1. It shall not be used in such a way that it is likely to be cut, chafed or abraded.

2. It shall not be subjected to extreme temperature, flame, abrasive or corrosive materials or other hazards that may damage it.

3. The free end of the lanyard or lifeline shall be kept clear of equipment and machinery. O. Reg. 145/00, s. 14.

(3) Only one person at a time may use a lanyard. O. Reg. 145/00, s. 14.

(4) The connecting ends of a lanyard shall be wrapped around a protective thimble and securely fastened with a swaged fitting or eye splice supplied by the manufacturer of the lanyard. O. Reg. 145/00, s. 14.

(5) A horizontal or vertical lifeline shall be kept free from splices or knots, except knots used to connect it to a fixed support. O. Reg. 145/00, s. 14.

(6) Only one person at a time may use a vertical lifeline. O. Reg. 145/00, s. 14.

(7) A vertical lifeline shall,

(a) extend to the ground; or

(b) have a positive stop that prevents the rope grab or other similar device from running off the end of the lifeline. O. Reg. 145/00, s. 14.

(8) The following requirements apply to a horizontal lifeline system:

1. It shall be designed by a professional engineer in accordance with good engineering practice.

2. The design may be a standard design or a custom design.

3. The design shall,

i. show the arrangement of the system including the anchorage or fixed support system,

ii. indicate the components used,

iii. state the number of workers that can safely be attached to it,

iv. set out instructions for installation or erection, and

v. show the design loads for the system.

4. The system shall be installed or erected, and maintained, in accordance with the professional engineer’s design.

5. Before each use, the system shall be inspected by a professional engineer or a competent worker designated by a supervisor.

6. The constructor shall keep the design at the project while the system is in use. O. Reg. 145/00, s. 14.

 

26.9 (1) This section applies to a lanyard or lifeline that is part of a travel restraint system or a fall arrest system. O. Reg. 145/00, s. 14.

(1) A fall arrest system shall consist of a full body harness with adequate attachment points and a lanyard equipped with a shock absorber or similar device. O. Reg. 145/00, s. 14.

 

26.6

(2) The fall arrest system shall be attached by a lifeline or by the lanyard to an independent fixed support that meets the requirements of section 26.7. O. Reg. 145/00, s. 14.

(3) The fall arrest system shall be arranged so that a worker cannot hit the ground or an object or level below the work. O. Reg. 145/00, s. 14.

(4) Despite subsection (1), the fall arrest system shall not include a shock absorber if wearing or using one could cause a worker to hit the ground or an object or level below the work. O. Reg. 145/00, s. 14.

(5) The fall arrest system shall not subject a worker who falls to a peak fall arrest force greater than 8 kilonewtons. O. Reg. 145/00, s. 14.

(6) The fall arrest system shall be inspected by a competent worker before each use. O. Reg. 145/00, s. 14.

(7) If a component of the fall arrest system is found to be defective on inspection, the defective component shall immediately be taken out of service. O. Reg. 145/00, s. 14.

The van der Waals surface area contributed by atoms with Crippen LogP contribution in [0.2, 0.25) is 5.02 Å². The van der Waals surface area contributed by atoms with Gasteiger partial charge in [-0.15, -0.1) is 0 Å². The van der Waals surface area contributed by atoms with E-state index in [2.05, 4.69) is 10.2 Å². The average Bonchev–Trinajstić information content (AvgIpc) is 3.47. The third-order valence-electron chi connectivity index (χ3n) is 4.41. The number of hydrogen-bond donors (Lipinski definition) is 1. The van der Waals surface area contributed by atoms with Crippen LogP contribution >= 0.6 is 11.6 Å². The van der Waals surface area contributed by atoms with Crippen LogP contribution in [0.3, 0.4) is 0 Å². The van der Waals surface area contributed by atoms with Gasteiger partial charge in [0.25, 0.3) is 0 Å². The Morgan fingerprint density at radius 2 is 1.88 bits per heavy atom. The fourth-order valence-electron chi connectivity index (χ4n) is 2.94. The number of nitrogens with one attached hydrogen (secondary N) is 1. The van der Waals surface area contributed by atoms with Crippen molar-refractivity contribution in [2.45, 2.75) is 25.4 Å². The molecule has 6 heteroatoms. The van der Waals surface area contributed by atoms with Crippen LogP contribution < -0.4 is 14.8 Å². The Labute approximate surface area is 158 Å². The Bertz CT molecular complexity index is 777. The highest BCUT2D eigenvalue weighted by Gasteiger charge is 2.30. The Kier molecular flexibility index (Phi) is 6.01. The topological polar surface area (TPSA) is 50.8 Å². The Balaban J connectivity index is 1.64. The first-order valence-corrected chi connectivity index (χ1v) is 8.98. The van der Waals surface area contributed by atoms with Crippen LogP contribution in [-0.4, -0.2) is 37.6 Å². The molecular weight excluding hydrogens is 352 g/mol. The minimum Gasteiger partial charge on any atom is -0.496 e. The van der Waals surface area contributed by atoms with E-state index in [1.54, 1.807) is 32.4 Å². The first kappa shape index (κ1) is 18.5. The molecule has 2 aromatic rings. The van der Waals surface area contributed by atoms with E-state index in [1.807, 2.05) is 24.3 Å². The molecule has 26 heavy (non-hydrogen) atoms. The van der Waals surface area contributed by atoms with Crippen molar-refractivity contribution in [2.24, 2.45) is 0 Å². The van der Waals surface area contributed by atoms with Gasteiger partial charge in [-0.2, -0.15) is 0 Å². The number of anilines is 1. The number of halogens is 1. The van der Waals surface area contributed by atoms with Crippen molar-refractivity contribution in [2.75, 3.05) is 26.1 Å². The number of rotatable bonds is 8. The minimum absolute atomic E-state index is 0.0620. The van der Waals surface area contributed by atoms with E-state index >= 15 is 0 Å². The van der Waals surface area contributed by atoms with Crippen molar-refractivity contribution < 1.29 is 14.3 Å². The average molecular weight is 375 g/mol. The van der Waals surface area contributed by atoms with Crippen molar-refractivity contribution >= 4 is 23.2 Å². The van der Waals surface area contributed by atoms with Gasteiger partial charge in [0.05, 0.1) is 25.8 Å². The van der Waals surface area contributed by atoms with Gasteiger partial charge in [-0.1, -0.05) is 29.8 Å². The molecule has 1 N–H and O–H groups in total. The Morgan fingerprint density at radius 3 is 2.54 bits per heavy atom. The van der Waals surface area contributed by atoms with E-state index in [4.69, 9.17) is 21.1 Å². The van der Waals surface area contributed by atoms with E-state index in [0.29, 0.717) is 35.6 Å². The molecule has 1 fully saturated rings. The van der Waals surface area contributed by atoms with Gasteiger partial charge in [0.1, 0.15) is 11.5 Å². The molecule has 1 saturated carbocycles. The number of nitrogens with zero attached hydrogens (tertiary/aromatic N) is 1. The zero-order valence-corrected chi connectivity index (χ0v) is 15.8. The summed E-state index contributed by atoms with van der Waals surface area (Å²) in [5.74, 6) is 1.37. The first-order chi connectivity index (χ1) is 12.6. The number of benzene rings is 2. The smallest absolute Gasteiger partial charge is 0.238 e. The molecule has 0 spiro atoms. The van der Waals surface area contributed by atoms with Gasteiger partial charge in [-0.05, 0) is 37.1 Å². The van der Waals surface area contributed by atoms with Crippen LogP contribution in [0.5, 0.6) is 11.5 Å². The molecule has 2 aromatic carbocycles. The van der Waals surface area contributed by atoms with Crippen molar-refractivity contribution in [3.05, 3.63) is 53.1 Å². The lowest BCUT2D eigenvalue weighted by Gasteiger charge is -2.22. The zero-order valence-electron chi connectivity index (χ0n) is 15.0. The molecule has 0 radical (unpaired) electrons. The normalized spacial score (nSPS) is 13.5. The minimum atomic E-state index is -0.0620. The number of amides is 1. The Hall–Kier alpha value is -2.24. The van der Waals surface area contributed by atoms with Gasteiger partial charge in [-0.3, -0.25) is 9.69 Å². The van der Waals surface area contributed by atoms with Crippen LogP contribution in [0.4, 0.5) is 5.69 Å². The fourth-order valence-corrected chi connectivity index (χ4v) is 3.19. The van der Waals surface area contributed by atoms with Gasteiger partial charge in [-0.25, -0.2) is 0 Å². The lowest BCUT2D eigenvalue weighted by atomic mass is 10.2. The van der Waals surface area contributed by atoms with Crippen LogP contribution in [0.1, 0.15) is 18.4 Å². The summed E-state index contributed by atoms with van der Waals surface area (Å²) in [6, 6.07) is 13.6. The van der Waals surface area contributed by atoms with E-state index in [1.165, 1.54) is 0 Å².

(8) If a worker who is using the fall arrest system falls, the system shall be immediately removed from service and shall not be used again by a worker unless all components of the system have been certified by the manufacturer as being safe for re-use. O. Reg. 145/00, s. 14.

 

Travel restraint system requirements . (1) A travel restraint system shall consist of a full body harness with adequate attachment points or a safety belt. O. Reg. 145/00, s. 14.
(1) A worker shall be adequately protected by a guardrail system that meets the requirements of subsections 26.3 (2) to (8). O. Reg. 145/00, s. 12.

 

 

ONTARIO REGULATION 213/91

Section 26

26. Sections 26.1 to 26.9 apply where a worker is exposed to any of the following hazards:

A fall restraint system consists of the equipment used to keep an employee from reaching a fall point, such as the edge of a roof or the edge of an elevated working surface.
: According to the definition in the Federal OSHA standard, a personal fall arrest system means a system used to arrest an employee in a fall from a working level.




January 25th 2008 Fixed Ladder Information


Steel ladders permanently fixed to structures such as stacks and silos are designed for service after construction is complete but are often used by work crews during construction. If the ladders are vertical and there is a risk of falling more than 3 metres (10 feet), a body harness and lifeline, or body harness and channel lock device, should be used by workers climbing up and down or working from the ladders. These ladders must have safety cages starting no more than 2.2 metres (7 feet) from the bottom of the ladder 

and extending at least 0.9 metres (3 feet) above the top landing. Rest platforms with ladder offsets are required at intervals no more than 9 metres (30 feet) apart where a fall arrest system is not used. Vertical ladders permanently fixed to structures should comply with Ontario Ministry of Labour data sheet 2-04.

1. Fixed access ladder installations must be periodically inspected by a competent person for rust, corrosion and structural integrity, and must be maintained in a good condition, not likely to endanger any worker. These inspections should be conducted at least once per year.

2. Records of inspections and maintenance to fixed access ladder systems should be maintained